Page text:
This FAQ section covers common questions and answers to Carbon Black EDR deployments.

  1. What endpoint operating systems do Carbon Black EDR sensors support?

    For the current list of supported operating systems for Carbon Black EDR sensors, see Carbon Black EDR Supported Versions Grid. Distributions that are not specified in this document, or modified versions of those distribution environments, are not supported.

  2. What Carbon Black EDR console/server operating systems are supported?

    For best performance, Carbon Black recommends running the latest supported software versions. For default CentOS/RHEL installations, the product supports the following for the Carbon Black EDR server and Unified View:

    • CentOS 6.7-6.10 (64-bit)
    • CentOS 7.3-7.8 (64-bit)
    • CentOS 8.1-8.2 (64-bit)
    • Red Hat Enterprise Linux (RHEL) 6.7-6.10 (64-bit)
    • Red Hat Enterprise Linux (RHEL) 7.3-7.8 (64-bit)
    • Red Hat Enterprise Linux (RHEL) 8.1-8.2 (64-bit)

    However, if you are pinning dependencies to a specific OS version, the product only supports the following for the Carbon Black EDR server and Unified View:

    • CentOS 6.7-6.10 (64-bit)
    • CentOS 7.5-7.8 (64-bit)
    • CentOS 8.2 (64-bit)
    • Red Hat Enterprise Linux (RHEL) 6.7-6.10 (64-bit)
    • Red Hat Enterprise Linux (RHEL) 7.5-7.8 (64-bit)
    • Red Hat Enterprise Linux (RHEL) 8.2 (64-bit
    Note: For the Carbon Black EDR server and Unified View, versions 7.3, 7.4, and 8.1 (64-bit) of CentOS/ RHEL are not supported if you are pinning dependencies. In general, VMWare Carbon Black discourages pinning dependencies as per the recommendation from CentOS/RHEL.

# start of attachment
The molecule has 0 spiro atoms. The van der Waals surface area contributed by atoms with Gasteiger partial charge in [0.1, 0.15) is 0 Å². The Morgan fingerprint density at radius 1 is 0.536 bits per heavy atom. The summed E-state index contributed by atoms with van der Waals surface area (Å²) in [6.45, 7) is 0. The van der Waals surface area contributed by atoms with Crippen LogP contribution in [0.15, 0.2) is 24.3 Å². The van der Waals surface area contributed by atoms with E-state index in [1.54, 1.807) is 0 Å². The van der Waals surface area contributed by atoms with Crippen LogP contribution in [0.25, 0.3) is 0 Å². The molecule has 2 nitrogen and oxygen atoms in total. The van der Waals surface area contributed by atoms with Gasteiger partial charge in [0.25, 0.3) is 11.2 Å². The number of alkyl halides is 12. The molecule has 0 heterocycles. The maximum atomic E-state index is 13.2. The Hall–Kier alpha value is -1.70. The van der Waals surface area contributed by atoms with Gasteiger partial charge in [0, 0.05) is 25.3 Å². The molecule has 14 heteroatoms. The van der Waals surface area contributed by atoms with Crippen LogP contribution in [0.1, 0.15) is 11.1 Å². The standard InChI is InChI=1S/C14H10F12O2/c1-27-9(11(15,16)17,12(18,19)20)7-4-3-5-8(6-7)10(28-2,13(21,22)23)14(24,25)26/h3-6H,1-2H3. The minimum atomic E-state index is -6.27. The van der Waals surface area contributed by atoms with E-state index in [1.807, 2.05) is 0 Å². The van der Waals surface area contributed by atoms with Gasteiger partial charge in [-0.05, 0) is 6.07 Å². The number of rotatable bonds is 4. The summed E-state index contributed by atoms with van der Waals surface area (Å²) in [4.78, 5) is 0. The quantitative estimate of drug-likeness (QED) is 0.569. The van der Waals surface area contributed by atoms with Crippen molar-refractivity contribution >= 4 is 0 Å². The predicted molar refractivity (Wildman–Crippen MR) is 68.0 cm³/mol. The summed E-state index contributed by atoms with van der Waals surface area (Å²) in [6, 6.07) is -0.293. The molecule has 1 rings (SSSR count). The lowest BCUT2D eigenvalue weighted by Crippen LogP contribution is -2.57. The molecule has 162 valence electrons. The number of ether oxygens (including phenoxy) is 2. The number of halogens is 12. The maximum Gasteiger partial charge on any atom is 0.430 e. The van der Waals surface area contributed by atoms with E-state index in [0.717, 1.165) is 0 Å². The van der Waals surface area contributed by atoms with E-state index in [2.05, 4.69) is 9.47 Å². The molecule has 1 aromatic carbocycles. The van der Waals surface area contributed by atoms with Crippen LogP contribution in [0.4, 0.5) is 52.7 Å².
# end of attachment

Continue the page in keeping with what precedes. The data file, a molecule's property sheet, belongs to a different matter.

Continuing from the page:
Installation and testing are performed on default installations using the minimal distribution and the distribution’s official package repositories. Customized Linux installations must be individually evaluated and are ineligible for support.

  3. What processors are supported?

    Carbon Black EDR supports Intel or AMD x86 processors. Carbon Black EDR does not support ARM processors.

  4. Is there any difference in CPU core count if vCPUs are used?

    CPU Cores refers to CPU threads. You can allocate 1 vCPU = 1 physical CPU core.

  5. What is the sensor impact on the endpoint?

    The Carbon Black EDR sensor is designed to have no performance impact. Endpoint activity levels might impact actual values. Typical ranges for the impact of the Carbon Black EDR sensor are as follows:

    • CPU – < 5% CPU usage, depending on system activity
    • Memory – 12-50 MB RAM
    • Disk Storage – The sensor regularly sends data to the server, requiring minimal storage on the endpoint (500 KB to 3 MB). If the sensor cannot communicate with the server, data queues up to an adjustable threshold (2 GB by default, expected 30-60 days activity on a normal system). The data is synced when server communications are reestablished.
  6. Can I use a spinning disk if my deployment size or retention needs are small?

    For installations that have less than 1 TB of data, you can reduce the recommended disk configuration to four SSDs, or use 6 Gb/s SAS 15K RPM spinning drives.

  7. How much network bandwidth does Carbon Black EDR require?

    It is difficult to predict the actual network traffic that Carbon Black EDR requires. Network bandwidth depends on many factors, including sensor activity and the number of unique binary files that are uploaded to the server. Apply the following estimates:

    • Per endpoint:
      • 1-4 kilobits per second (kbps) per host
      • 10-40 megabytes (MB) per host per day
    • Average expected server network incoming traffic in MB/s for event data shows server-side expected average network traffic based on sensor activity estimates (not including network usage for uploading unique binaries to the server):
      Table 1. Average expected server network incoming traffic in MB/s for event data